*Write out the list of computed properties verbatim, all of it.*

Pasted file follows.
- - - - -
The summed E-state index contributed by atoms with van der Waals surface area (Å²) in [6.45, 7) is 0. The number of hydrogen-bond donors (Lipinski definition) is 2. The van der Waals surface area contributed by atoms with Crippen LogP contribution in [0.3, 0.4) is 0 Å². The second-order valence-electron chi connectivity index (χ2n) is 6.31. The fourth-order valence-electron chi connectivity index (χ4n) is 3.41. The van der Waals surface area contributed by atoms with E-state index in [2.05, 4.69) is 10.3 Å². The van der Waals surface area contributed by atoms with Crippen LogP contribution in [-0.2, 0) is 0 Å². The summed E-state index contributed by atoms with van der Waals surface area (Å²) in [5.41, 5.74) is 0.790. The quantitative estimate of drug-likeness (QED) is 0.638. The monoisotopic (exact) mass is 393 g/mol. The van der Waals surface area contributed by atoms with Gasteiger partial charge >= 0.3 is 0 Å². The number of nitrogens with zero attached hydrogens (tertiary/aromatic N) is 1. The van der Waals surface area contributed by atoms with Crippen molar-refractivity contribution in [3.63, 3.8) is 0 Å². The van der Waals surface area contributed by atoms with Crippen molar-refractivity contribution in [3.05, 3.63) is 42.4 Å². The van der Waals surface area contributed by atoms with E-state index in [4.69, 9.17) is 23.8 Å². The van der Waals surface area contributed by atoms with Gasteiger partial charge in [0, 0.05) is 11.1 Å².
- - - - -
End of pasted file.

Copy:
The summed E-state index contributed by atoms with van der Waals surface area (Å²) in [6.45, 7) is 0. The number of hydrogen-bond donors (Lipinski definition) is 2. The van der Waals surface area contributed by atoms with Crippen LogP contribution in [0.3, 0.4) is 0 Å². The second-order valence-electron chi connectivity index (χ2n) is 6.31. The fourth-order valence-electron chi connectivity index (χ4n) is 3.41. The van der Waals surface area contributed by atoms with E-state index in [2.05, 4.69) is 10.3 Å². The van der Waals surface area contributed by atoms with Crippen LogP contribution in [-0.2, 0) is 0 Å². The summed E-state index contributed by atoms with van der Waals surface area (Å²) in [5.41, 5.74) is 0.790. The quantitative estimate of drug-likeness (QED) is 0.638. The monoisotopic (exact) mass is 393 g/mol. The van der Waals surface area contributed by atoms with Gasteiger partial charge >= 0.3 is 0 Å². The number of nitrogens with zero attached hydrogens (tertiary/aromatic N) is 1. The van der Waals surface area contributed by atoms with Crippen molar-refractivity contribution in [3.63, 3.8) is 0 Å². The van der Waals surface area contributed by atoms with Crippen molar-refractivity contribution in [3.05, 3.63) is 42.4 Å². The van der Waals surface area contributed by atoms with E-state index in [4.69, 9.17) is 23.8 Å². The van der Waals surface area contributed by atoms with Gasteiger partial charge in [0, 0.05) is 11.1 Å².